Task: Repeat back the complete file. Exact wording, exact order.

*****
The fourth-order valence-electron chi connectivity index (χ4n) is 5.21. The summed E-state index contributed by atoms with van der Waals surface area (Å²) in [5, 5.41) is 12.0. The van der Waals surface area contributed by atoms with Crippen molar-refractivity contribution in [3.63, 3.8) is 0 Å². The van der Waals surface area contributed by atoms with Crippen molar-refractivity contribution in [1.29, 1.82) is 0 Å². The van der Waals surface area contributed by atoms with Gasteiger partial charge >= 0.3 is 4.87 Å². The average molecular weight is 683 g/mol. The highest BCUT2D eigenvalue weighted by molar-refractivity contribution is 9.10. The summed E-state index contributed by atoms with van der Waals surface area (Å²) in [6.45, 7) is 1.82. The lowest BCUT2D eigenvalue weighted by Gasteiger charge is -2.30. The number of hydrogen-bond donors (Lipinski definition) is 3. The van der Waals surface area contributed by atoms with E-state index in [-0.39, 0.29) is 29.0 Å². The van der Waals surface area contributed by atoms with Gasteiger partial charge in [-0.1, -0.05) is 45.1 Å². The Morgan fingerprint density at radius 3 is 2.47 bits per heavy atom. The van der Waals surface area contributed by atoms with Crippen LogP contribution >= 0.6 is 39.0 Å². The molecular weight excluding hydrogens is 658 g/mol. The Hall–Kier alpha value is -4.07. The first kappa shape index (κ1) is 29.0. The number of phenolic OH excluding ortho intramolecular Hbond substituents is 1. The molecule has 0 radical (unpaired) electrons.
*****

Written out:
The fourth-order valence-electron chi connectivity index (χ4n) is 5.21. The summed E-state index contributed by atoms with van der Waals surface area (Å²) in [5, 5.41) is 12.0. The van der Waals surface area contributed by atoms with Crippen molar-refractivity contribution in [3.63, 3.8) is 0 Å². The van der Waals surface area contributed by atoms with Crippen molar-refractivity contribution in [1.29, 1.82) is 0 Å². The van der Waals surface area contributed by atoms with Gasteiger partial charge >= 0.3 is 4.87 Å². The average molecular weight is 683 g/mol. The highest BCUT2D eigenvalue weighted by molar-refractivity contribution is 9.10. The summed E-state index contributed by atoms with van der Waals surface area (Å²) in [6.45, 7) is 1.82. The lowest BCUT2D eigenvalue weighted by Gasteiger charge is -2.30. The number of hydrogen-bond donors (Lipinski definition) is 3. The van der Waals surface area contributed by atoms with E-state index in [-0.39, 0.29) is 29.0 Å². The van der Waals surface area contributed by atoms with Gasteiger partial charge in [-0.1, -0.05) is 45.1 Å². The Morgan fingerprint density at radius 3 is 2.47 bits per heavy atom. The van der Waals surface area contributed by atoms with Crippen LogP contribution >= 0.6 is 39.0 Å². The molecular weight excluding hydrogens is 658 g/mol. The Hall–Kier alpha value is -4.07. The first kappa shape index (κ1) is 29.0. The number of phenolic OH excluding ortho intramolecular Hbond substituents is 1. The molecule has 0 radical (unpaired) electrons.